Financial Stability Oversight Council (§111)

The legislation squarely settles the question of who will be the nation’s systemic risk regulator. Through the Financial Stability Act of 2010, Congress has established a Financial Stability Oversight Council (Council) to monitor sources of systemic risk and promulgate rules that will be implemented by the various financial regulators represented on the Council. In most instances, the Council will reach decisions based on a majority vote. In certain circumstances,  however, a supermajority of seven votes will be required, one of which must be cast by the Treasury Secretary—effectively providing him or her with a veto. The Council’s collective decision-making model is intended to bring together diverse viewpoints, foster more carefully vetted decisions, and result in a more graduated approach to systemic risk regulation. The model has the potential, however, to foster possible bureaucratic turf battles, gridlock, and decreased accountability among individual regulatory agencies.

Who is on the Financial Stability Oversight Council?

The Treasury Secretary will chair the Council, which will have nine additional voting members:†

  • Chairman of the Federal Reserve Board
  • Comptroller of the Currency
  • Chairman of the Federal Deposit Insurance Corporation
  • Chairman of the Securities and Exchange Commission
  • Chairman of the Commodity Futures Trading Commission
  • Chairman of the National Credit Union Administration
  • Director of Federal Housing Finance Agency
  • Director of the Bureau of Consumer Financial Protection
  • A Senate-confirmed independent member with insurance expertise

Powers (§§ 112 – 115)

The Council will arguably become the most powerful regulatory body in the United States. Among other things, the Council will have the authority to:

  • designate—by supermajority vote—certain companies and other entities as “systemically important”
  • instruct the Federal Reserve to impose various measures to regulate systemically important companies, including requiring:
    • enhanced capital and leverage requirements
    • additional liquidity provisioning
    • mandatory contingent capital
    • resolution plans (commonly called “living wills”)
    • credit exposure reports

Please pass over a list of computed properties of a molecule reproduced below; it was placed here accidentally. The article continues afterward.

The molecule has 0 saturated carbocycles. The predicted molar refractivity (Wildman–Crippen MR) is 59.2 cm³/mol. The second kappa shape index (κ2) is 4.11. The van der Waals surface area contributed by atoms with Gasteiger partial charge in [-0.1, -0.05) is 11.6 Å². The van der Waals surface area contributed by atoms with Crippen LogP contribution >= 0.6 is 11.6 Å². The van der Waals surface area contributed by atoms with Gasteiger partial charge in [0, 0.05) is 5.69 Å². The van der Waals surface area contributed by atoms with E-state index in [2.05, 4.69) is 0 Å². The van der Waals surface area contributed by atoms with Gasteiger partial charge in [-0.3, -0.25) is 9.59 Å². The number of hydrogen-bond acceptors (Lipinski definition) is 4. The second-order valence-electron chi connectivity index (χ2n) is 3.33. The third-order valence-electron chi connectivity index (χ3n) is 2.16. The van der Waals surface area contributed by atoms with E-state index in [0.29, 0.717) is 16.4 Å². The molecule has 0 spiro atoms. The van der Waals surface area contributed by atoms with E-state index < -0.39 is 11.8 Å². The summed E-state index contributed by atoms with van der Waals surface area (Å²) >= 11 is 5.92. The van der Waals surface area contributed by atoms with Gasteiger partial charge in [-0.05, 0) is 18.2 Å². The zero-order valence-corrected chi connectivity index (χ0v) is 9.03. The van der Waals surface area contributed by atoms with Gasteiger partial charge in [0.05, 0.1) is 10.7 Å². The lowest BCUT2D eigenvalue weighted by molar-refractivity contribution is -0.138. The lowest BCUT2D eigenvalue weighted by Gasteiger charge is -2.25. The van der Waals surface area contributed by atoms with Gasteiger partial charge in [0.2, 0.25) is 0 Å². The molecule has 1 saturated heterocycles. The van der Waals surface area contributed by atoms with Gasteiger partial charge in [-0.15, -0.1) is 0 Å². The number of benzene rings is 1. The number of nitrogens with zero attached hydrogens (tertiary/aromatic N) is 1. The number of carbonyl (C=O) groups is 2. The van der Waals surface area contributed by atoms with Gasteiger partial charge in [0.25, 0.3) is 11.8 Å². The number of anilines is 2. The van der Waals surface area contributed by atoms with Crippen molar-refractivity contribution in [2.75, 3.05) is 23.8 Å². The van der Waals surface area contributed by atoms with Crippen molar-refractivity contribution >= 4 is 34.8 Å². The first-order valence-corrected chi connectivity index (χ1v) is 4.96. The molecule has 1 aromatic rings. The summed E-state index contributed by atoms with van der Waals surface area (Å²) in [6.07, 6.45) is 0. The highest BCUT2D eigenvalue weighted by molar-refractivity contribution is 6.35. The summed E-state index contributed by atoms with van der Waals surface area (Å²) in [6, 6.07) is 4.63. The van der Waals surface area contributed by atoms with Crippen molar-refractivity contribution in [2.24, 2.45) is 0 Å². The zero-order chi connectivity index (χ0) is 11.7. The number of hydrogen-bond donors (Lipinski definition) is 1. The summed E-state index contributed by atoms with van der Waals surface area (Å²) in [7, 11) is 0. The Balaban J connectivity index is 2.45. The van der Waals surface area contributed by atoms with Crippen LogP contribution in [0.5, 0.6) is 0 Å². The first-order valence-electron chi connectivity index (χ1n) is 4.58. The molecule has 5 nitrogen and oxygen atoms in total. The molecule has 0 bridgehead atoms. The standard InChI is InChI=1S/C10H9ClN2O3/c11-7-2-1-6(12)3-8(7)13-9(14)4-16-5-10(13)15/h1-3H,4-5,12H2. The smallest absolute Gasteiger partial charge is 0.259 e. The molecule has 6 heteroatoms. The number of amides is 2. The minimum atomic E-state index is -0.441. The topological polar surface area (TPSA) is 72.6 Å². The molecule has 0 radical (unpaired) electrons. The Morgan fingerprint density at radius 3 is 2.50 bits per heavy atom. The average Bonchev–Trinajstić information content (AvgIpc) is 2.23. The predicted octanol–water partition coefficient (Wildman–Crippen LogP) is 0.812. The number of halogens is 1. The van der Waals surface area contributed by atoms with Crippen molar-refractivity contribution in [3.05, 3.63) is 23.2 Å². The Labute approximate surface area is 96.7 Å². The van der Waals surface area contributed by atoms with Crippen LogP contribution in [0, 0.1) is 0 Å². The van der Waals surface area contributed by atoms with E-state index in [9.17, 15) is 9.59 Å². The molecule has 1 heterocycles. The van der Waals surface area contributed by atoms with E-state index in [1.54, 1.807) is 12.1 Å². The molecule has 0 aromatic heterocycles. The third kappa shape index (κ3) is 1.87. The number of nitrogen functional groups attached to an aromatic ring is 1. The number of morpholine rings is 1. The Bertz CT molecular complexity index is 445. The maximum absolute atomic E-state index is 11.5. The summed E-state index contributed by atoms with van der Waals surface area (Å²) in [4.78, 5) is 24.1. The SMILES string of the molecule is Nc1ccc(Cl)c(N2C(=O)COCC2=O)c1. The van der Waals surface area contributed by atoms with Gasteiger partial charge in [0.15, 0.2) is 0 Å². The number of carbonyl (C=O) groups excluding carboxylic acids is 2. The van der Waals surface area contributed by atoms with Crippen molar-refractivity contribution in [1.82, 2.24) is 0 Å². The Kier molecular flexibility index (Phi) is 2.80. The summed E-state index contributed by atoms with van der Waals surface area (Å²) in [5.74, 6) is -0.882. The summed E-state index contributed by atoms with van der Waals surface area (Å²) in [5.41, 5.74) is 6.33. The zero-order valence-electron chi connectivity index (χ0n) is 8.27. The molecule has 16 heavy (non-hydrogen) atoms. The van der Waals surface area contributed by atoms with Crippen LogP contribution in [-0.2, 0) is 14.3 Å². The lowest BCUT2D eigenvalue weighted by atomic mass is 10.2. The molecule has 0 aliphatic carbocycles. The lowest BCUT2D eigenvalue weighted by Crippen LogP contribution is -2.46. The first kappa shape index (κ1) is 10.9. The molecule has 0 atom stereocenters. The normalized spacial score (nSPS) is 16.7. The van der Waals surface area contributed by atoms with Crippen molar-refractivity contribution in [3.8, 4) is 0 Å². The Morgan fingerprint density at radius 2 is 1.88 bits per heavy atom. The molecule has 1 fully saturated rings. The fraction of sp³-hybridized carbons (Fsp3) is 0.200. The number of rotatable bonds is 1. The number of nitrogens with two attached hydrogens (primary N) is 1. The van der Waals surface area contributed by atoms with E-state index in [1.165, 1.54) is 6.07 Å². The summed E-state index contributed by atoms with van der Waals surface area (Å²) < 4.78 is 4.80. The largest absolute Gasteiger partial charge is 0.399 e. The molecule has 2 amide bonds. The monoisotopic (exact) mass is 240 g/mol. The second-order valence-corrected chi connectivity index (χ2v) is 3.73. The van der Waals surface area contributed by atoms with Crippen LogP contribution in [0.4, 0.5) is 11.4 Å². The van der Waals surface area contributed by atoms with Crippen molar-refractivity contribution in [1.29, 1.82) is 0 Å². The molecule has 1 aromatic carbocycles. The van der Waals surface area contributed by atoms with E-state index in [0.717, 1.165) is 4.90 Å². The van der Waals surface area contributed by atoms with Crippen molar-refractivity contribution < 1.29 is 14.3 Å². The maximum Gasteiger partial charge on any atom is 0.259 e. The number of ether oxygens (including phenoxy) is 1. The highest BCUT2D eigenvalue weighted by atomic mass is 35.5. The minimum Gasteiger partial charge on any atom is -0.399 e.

• concentration limits
    • supplemental public disclosures
    • periodic stress testing
    • other risk management protocols
  • permit—by supermajority vote—the Federal Reserve to order systemically important companies to divest assets to avert a “grave threat” to US financial stability
  • collect information from financial regulators and elsewhere to monitor the financial system
  • identify regulatory gaps and other potential threats to US financial stability
  • facilitate greater coordination and conversation among financial regulators
  • resolve disputes among member agencies over a particular entity, product, or activity

The Council itself will not be a supervisory body, as it will neither engage in day-to-day examinations of the safety and soundness of particular institutions nor enforce market conduct rules. Those responsibilities will be left to the regulatory agencies represented on the Council. As discussed further below, companies identified by the Council as systemically important will be subject to regulation, supervision, and examination by the Federal Reserve.

Office of Financial Research (§§ 116 & 152 – 154)

To assist the Council in achieving its mission, Congress has created the Office of Financial Research (OFR) within the Treasury Department. Because Council members will meet only periodically and be devoted primarily to running the agencies they head, the OFR will be the central administrative body supporting the Council’s agenda. The Director of the OFR will have a nonvoting seat on the Council and will report directly to the Treasury Secretary. As the Treasury Department’s expert group on systemic risk, the OFR is charged with collecting data on behalf of the Council from member agencies and market participants. The OFR will no doubt shape the Council’s agenda by issuing reports identifying regulatory gaps and various threats to US financial stability, and by making recommendations regarding regulatory and supervisory measures for covered companies.

† The Council also includes five nonvoting members: Director of the Office of Financial Research, Director of the Federal Insurance Office, a state insurance commissioner, a state banking supervisor, and a state securities commissioner.